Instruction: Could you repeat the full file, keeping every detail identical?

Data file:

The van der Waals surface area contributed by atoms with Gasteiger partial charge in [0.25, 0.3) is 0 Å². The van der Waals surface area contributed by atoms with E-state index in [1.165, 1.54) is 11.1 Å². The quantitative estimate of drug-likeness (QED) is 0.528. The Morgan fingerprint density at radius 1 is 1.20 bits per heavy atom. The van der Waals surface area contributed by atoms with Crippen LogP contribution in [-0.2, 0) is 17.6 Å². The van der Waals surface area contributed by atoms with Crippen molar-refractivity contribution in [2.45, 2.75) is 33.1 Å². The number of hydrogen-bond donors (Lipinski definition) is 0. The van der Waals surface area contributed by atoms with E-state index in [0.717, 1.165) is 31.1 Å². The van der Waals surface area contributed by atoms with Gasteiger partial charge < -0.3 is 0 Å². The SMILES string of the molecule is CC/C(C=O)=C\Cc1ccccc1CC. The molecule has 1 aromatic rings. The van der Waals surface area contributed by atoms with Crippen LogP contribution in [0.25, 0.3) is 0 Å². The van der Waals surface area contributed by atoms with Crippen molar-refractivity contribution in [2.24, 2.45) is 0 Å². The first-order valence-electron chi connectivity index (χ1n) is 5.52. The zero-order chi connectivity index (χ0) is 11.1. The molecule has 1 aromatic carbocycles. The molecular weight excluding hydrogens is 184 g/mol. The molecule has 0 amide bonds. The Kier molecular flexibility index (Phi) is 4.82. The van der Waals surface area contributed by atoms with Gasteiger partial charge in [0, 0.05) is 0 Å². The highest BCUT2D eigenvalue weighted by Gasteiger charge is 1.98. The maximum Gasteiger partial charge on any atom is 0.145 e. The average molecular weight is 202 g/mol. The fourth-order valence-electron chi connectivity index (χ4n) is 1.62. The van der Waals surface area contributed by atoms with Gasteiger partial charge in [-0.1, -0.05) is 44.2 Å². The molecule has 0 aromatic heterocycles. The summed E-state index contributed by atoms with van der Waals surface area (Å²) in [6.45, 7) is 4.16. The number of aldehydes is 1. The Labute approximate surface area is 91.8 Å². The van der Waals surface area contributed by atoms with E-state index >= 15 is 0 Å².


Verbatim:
The van der Waals surface area contributed by atoms with Gasteiger partial charge in [0.25, 0.3) is 0 Å². The van der Waals surface area contributed by atoms with E-state index in [1.165, 1.54) is 11.1 Å². The quantitative estimate of drug-likeness (QED) is 0.528. The Morgan fingerprint density at radius 1 is 1.20 bits per heavy atom. The van der Waals surface area contributed by atoms with Crippen LogP contribution in [-0.2, 0) is 17.6 Å². The van der Waals surface area contributed by atoms with Crippen molar-refractivity contribution in [2.45, 2.75) is 33.1 Å². The number of hydrogen-bond donors (Lipinski definition) is 0. The van der Waals surface area contributed by atoms with E-state index in [0.717, 1.165) is 31.1 Å². The van der Waals surface area contributed by atoms with Gasteiger partial charge < -0.3 is 0 Å². The SMILES string of the molecule is CC/C(C=O)=C\Cc1ccccc1CC. The molecule has 1 aromatic rings. The van der Waals surface area contributed by atoms with Crippen LogP contribution in [0.25, 0.3) is 0 Å². The van der Waals surface area contributed by atoms with Crippen molar-refractivity contribution in [2.24, 2.45) is 0 Å². The first-order valence-electron chi connectivity index (χ1n) is 5.52. The zero-order chi connectivity index (χ0) is 11.1. The molecule has 1 aromatic carbocycles. The molecular weight excluding hydrogens is 184 g/mol. The molecule has 0 amide bonds. The Kier molecular flexibility index (Phi) is 4.82. The van der Waals surface area contributed by atoms with Gasteiger partial charge in [0, 0.05) is 0 Å². The highest BCUT2D eigenvalue weighted by Gasteiger charge is 1.98. The maximum Gasteiger partial charge on any atom is 0.145 e. The average molecular weight is 202 g/mol. The fourth-order valence-electron chi connectivity index (χ4n) is 1.62. The van der Waals surface area contributed by atoms with Gasteiger partial charge in [-0.1, -0.05) is 44.2 Å². The molecule has 0 aromatic heterocycles. The summed E-state index contributed by atoms with van der Waals surface area (Å²) in [6.45, 7) is 4.16. The number of aldehydes is 1. The Labute approximate surface area is 91.8 Å². The van der Waals surface area contributed by atoms with E-state index >= 15 is 0 Å².